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Turkey Will Not thank On Thanksgiving Day

November 22, 2012  by: Paulose  Points: 15   Category: Inspirational Stories    Views: 379

Turkey will not and cannot thank anyone on the Thanksgiving Day! How can the “Korban” animal or bird thank the one who offers? The turkey is the main victim cut and eaten on the Thanksgiving Day. Why it happened that turkey became the victim of the Day?

         

Turkey and Thanksgiving Day have become inseparable. It is good that we have a special day observed to thank God and others for everything that we got and are getting. But how come the poor turkey is slaughtered on that day and became the victim of the day?

Thanksgiving Day is also called as “Turkey day”. Is it because the Pilgrim Fathers of America had a great store of turkey for their First Thanksgiving Day dinner? Or is it because it was a bird popularized by the Spaniards who had been against the British and the early people who settled in America from England? It is the Spaniards who had actually brought domesticated turkeys back from Central America to Spain and other European countries, including England.

Turkey has an important role in Thanksgiving Day dinner

There is no Thanksgiving Day dinner in America without turkey. In fact, thanksgiving day has another name as Turkey day. Baked and roasted turkey features the dinner table on this auspicious day. Turkey decorates dinner table along with mashed potatoes, pumpkin, sweet potatoes, cranberry, sweet corn, and other Fall vegetables.

Why turkey?

According to earlier traditions, turkey did not have any place in the traditional Thanksgiving day dinner of the Europeans. Then why was it included in the American Thanksgiving day dinner?

1) Although turkey was not a special item of Thanksgiving day dinner in Europe, it occupied the most important in American Thanksgiving mainly because of its availability.

2) Turkey has been traditional in America from the beginning of this day as it was in abundance among the native Americans and it had already been a delicious festival food among the Europeans. It is quite natural that the early settlers included turkey as an integral part of their Thanksgiving dinner.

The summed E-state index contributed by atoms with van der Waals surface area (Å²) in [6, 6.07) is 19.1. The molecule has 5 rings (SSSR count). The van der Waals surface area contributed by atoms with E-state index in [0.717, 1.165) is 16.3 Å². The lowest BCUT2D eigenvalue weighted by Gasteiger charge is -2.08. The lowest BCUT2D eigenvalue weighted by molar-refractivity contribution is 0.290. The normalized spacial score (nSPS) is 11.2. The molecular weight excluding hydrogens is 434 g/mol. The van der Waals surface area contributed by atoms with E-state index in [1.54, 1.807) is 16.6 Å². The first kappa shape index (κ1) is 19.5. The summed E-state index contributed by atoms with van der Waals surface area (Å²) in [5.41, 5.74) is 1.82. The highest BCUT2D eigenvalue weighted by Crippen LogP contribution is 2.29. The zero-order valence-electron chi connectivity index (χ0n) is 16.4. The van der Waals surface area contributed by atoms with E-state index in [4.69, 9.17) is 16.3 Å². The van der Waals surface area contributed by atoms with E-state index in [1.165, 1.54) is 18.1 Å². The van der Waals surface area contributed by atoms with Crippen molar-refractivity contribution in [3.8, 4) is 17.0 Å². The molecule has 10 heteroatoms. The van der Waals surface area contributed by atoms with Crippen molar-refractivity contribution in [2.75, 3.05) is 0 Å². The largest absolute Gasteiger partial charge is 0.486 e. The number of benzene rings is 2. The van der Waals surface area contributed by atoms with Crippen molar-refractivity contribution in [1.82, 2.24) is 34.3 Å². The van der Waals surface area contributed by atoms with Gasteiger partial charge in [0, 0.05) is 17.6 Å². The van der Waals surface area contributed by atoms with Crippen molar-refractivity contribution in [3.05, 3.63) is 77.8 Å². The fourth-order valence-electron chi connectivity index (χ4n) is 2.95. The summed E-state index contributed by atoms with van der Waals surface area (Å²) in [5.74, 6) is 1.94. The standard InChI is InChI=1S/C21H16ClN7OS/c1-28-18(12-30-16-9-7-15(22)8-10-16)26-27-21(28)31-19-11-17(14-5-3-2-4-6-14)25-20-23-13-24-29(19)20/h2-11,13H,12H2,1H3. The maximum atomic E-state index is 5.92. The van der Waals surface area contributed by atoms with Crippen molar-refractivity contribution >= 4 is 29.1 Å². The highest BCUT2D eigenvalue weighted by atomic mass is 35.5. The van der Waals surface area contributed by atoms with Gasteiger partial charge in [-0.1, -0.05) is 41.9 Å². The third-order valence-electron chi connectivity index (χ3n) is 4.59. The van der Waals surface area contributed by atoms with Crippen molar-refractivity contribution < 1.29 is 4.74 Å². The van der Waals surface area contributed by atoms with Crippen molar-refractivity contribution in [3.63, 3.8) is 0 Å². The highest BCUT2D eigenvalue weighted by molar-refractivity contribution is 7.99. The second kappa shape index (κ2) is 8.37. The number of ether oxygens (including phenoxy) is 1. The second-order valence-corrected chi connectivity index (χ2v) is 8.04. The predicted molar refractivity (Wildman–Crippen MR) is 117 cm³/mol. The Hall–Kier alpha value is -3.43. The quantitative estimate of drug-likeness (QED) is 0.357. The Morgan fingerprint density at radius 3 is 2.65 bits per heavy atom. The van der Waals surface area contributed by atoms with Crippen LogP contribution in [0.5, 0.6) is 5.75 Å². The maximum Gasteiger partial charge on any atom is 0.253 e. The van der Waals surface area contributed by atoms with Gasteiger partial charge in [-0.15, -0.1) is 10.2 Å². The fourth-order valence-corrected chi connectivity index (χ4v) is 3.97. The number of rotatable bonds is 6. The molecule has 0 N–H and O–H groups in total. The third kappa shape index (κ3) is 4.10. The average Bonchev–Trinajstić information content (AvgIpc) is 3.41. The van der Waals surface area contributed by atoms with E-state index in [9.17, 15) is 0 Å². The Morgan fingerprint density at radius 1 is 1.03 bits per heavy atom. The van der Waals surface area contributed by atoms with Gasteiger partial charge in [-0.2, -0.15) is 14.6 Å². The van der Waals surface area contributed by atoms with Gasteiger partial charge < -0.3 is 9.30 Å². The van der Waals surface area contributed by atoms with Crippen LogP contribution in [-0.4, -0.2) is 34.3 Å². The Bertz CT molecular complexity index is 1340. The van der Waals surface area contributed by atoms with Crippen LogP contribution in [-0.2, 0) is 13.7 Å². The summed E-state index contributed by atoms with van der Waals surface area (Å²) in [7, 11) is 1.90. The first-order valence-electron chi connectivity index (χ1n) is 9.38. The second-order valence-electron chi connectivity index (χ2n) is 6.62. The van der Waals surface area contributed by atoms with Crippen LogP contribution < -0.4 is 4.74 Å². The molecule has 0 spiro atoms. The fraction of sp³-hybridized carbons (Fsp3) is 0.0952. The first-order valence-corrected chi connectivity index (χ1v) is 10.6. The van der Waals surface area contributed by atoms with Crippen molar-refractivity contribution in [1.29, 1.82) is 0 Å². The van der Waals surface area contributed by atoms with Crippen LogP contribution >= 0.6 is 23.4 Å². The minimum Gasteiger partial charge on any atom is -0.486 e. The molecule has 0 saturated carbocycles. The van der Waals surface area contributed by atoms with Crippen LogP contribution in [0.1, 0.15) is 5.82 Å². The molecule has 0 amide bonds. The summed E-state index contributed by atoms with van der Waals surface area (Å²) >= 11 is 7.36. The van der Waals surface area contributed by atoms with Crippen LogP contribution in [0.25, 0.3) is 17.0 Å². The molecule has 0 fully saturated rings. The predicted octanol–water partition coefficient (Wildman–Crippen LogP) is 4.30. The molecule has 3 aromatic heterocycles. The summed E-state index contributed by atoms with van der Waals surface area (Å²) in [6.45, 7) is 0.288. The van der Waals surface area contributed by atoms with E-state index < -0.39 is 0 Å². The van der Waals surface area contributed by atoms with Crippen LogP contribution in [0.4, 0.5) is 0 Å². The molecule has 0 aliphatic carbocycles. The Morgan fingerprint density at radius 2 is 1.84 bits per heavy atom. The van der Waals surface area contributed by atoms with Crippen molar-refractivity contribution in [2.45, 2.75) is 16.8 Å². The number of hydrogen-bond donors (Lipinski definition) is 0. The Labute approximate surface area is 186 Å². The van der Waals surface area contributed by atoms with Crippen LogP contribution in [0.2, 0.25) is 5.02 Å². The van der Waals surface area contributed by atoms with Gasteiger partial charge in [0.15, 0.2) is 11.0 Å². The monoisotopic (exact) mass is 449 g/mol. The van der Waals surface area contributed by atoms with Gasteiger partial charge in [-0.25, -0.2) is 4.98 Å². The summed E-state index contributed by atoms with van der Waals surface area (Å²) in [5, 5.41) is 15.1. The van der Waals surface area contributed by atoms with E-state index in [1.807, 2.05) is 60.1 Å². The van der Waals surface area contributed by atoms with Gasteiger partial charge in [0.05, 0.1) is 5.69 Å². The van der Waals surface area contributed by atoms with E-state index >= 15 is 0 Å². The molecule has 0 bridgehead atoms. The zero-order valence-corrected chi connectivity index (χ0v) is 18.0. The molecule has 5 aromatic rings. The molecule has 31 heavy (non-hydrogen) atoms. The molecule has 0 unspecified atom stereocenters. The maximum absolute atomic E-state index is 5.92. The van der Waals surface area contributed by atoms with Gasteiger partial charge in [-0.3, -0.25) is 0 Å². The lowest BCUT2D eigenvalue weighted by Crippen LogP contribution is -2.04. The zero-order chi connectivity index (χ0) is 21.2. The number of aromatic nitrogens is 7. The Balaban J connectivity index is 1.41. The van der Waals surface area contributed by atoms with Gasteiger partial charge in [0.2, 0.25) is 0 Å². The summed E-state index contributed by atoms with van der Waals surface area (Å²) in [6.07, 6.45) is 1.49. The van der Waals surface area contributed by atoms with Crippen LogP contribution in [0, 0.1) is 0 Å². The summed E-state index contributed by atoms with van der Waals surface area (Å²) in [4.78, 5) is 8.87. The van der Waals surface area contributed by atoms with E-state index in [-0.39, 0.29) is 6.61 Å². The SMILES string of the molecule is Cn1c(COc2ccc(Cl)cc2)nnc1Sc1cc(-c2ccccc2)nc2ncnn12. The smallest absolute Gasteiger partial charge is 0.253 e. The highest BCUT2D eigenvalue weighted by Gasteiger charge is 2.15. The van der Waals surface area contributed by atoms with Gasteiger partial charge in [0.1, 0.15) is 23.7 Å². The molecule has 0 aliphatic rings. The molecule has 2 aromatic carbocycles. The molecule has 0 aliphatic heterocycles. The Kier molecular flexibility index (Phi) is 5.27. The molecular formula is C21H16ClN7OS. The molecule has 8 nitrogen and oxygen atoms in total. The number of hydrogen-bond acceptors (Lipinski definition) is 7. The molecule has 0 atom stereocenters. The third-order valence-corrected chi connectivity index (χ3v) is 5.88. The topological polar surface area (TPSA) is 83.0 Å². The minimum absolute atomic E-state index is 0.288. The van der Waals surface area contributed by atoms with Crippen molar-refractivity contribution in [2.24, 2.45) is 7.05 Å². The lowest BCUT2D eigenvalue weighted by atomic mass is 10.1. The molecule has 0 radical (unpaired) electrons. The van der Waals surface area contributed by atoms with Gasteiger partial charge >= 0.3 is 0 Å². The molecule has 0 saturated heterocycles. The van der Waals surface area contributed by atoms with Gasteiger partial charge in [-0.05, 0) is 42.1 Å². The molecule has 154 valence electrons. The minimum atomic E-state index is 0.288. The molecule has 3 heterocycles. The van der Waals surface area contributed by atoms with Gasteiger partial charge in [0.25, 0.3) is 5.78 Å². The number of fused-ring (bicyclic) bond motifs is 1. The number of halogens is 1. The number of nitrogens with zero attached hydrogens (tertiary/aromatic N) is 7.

3) Turkeys, born in the Spring season, grow up well in Spring and Summer, and get matured in Fall, are ready in November for the festival dinner. They also are used in American homes as staple winter food and turkey pies.

4) There is also another interesting story behind the use of turkey on this day. It seems that Queen Elizabeth of England was feasting a roasted goose during a harvest festival when she was informed that the Spanish Armada had sunk on its way to attack England. It was such an exciting news for her that she immediately ordered for a second goose to celebrate the pleasing news. Goose were the migrating birds which used to be in abundance during the harvest time. In America geese were replaced by the abundant turkeys.

5) Above all, marketing decides everything today. Globalized commercialism has made traditions to promote marketing. Turkeys are available in abundance in Fall when Thanksgiving Day is celebrated. No wonder that turkey gets an important place on the dinner table of this day.

Turkey is the symbol of American Thanksgiving day. Sitting around the table with the family members, saying grace before carving turkey and enjoying a delicious dinner makes the feasting more pleasant and enjoyable. All will thank on this day, except the turkeys!




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